I've sensed a heightened interest among retail investors about bonds in the past few weeks. This sector can be confusing, and bonds are one of the most misunderstood asset classes.
It's hard enough for most people to keep the basic price-to-yield relationship straight, let alone deal with the new instruments and strategies that have mushroomed over the past few decades. There's now a whole spectrum of ways to assemble a fixed-income portfolio, from super-safe to equity-like risky.
I'll examine some riskier ways to invest in coming weeks for those who have the appetite. However, remember what the traditional goal of bonds has been: to provide a stream of income. A simple, long-term strategy called laddering can help achieve two investment goals: income stability and a stable stream of income to offset riskier investments.
What It Is
Laddering involves setting up a bond portfolio with maturities evenly spaced throughout the yield curve. You can space them every year (or two or three years) from the very short maturities out through 10, 15 or more years, depending on your long-term horizon. When you do this, you're setting up a relatively stable income stream. As your shorter bonds mature, you reinvest them on the long end of the ladder.
Should long-term yields decline, your income will decline much more slowly than if you were invested in, say, just an intermediate-term bond fund. Should long-term yields rise, your income will gradually grow (though not as rapidly as if you were entirely in short bonds) as your shorter maturities roll off and are reinvested at higher yields.
Before you implement this strategy, know that it allows your income to remain relatively stable over a long time horizon. If you implement it, you should leave it alone. Gains and losses are not realized through selling; you simply harvest the income that your bonds produce and reinvest as they mature.
The Dos and Don'ts
Normally, I recommend bond funds for most people. It's hard for individuals to trade bonds other than Treasuries and municipals at levels close to where institutions trade them, and funds also offer diversification benefits. For a laddered strategy, though, individual bonds are the way to go because most funds never mature. (There are, of course, exceptions, such as the American Century Target group.) If bond yields go up and stay up, you'll suffer a permanent loss of principal with a fund. With a ladder of individual bonds, you'll constantly have bonds maturing at par and you'll be able to invest them at a higher rate of return.
A laddered strategy should normally employ high-quality bonds for two reasons. The first is safety. If you're investing in individual bonds, you can't get the credit diversification that you can from a fund. If one of your bonds defaults on its interest payments, your income will take a severe hit. You can definitively point to very few companies and say they won't go bankrupt in the next 10 to 20 years. If you do employ corporate bonds in your strategy, stick to safe ones like
and concentrate them at the front end of the ladder.
The second reason to stick with quality is cost. Transaction costs can really eat into the yield that retail buyers can get from their bonds; these costs are minimized for Treasuries, municipals, some agencies and perhaps a few high-quality liquid corporates. Cost is a much more important factor for fixed income than for equities. If your broker allows you to trade with minimal commissions, think about spacing your bonds out every year. If your commissions decline with size, consider buying larger blocks and spacing them every two to three years or so.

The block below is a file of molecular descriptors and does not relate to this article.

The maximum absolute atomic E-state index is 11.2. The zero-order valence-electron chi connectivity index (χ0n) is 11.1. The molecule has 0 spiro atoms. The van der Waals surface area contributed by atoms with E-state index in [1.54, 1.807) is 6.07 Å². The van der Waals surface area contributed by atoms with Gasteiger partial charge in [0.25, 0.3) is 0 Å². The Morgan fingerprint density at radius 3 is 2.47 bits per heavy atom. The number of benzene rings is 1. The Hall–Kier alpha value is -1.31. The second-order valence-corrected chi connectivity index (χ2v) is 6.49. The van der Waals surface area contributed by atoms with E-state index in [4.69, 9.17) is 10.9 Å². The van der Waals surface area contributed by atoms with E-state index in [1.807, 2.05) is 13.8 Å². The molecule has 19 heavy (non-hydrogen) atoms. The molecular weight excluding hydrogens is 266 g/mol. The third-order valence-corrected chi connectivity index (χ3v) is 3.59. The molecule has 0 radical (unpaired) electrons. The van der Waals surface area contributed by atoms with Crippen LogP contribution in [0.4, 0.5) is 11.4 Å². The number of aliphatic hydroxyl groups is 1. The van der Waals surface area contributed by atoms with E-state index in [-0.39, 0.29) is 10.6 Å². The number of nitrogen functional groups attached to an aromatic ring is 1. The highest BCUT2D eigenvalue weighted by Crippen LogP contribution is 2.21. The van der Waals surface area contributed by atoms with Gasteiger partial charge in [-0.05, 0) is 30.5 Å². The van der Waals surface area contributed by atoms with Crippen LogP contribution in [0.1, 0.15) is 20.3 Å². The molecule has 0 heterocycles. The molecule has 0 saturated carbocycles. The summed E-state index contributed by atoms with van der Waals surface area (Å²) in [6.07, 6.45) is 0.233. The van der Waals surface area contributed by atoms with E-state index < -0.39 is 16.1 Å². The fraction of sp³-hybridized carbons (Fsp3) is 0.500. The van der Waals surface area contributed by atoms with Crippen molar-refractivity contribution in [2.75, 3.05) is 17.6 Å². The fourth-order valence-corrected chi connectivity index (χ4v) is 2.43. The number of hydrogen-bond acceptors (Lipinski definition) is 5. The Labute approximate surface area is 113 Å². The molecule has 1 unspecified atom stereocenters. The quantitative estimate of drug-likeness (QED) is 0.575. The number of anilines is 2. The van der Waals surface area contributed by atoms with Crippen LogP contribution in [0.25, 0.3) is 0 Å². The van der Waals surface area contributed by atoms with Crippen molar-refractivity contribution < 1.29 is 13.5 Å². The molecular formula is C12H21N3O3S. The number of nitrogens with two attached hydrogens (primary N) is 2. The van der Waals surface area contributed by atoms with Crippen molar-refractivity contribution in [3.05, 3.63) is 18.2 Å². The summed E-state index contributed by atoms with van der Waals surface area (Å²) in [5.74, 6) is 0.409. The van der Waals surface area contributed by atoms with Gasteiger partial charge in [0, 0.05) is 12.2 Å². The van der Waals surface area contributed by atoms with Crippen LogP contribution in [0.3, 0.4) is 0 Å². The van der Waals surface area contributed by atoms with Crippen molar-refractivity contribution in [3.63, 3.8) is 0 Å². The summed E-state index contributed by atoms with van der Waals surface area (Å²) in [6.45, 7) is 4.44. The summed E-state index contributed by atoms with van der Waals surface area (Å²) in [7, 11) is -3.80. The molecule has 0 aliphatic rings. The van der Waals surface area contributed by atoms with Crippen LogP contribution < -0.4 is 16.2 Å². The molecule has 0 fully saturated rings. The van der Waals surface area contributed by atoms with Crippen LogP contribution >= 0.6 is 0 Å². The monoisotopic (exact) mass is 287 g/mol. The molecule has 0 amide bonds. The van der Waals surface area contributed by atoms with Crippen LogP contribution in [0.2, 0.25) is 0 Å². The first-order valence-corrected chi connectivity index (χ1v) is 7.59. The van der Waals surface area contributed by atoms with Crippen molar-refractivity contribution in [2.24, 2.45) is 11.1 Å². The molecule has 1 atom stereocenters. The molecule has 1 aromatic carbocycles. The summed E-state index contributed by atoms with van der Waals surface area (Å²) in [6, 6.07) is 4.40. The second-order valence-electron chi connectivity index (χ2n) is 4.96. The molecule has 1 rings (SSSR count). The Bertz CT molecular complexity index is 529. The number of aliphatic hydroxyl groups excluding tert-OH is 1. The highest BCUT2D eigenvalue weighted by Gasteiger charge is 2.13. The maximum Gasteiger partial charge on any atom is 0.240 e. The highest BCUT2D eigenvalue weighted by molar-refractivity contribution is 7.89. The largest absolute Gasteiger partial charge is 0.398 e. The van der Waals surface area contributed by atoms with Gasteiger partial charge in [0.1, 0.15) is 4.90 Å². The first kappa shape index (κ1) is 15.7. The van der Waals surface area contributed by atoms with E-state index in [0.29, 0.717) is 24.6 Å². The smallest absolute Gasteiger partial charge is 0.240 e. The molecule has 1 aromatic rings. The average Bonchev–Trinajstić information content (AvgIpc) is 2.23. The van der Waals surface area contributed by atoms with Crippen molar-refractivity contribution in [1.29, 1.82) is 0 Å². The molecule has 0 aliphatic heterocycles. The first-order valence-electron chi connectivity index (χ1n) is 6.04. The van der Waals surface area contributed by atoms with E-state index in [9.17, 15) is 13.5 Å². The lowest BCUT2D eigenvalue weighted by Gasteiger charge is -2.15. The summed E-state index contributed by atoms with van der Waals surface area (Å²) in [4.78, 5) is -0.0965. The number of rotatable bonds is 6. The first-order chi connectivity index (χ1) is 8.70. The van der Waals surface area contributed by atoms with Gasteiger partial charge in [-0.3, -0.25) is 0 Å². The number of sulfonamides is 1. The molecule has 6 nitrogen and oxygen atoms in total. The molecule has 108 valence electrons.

Since maintaining a steady income stream is a primary goal of this strategy, avoid callable bonds. Most mortgages are a poor choice for a laddered portfolio because a drop in long-term rates will result in a surge of prepayments. In this scenario, a large amount of your portfolio will be returned to you at par, and then must be reinvested at a lower yield.
A loyal reader reports that she uses CDs in her laddered strategy. She scouts out high-yielding CDs from around the country and puts her money into chunks of under $100,000, so they're covered by FDIC insurance. This is a novel idea for me, because we didn't typically move money in such small pieces in my old job. I wouldn't recommend relying on this strategy entirely, because prepayment penalties and illiquidity among CDs can hamstring you if your financial situation changes. You might instead use these only at the short end of your ladder and buy them in amounts small enough that both your principal and future interest are covered by the $100,000 insurance limit.
By setting up a "set it and forget it" fixed-income portfolio, you can pay more attention to your equity portfolio, where more value is added when you put time into it. Also, the more stable and secure your income stream is, whether from your career or your fixed-income portfolio, the more aggressive you can be on the riskier parts of your portfolio. A ladder isn't right for everyone, but it can provide a platform on which to structure other aspects of your holdings.
Brian Reynolds is a Chartered Financial Analyst who spent more than 16 years as a fixed-income portfolio manager and economist at David L. Babson & Co. in Cambridge, Mass. He currently writes and lectures about investment issues and trades for his own account. At the time of publication, he had no positions in any of the securities mentioned in this column, although holdings can change at any time. Under no circumstances does the information in this column represent a recommendation to buy or sell. He welcomes feedback at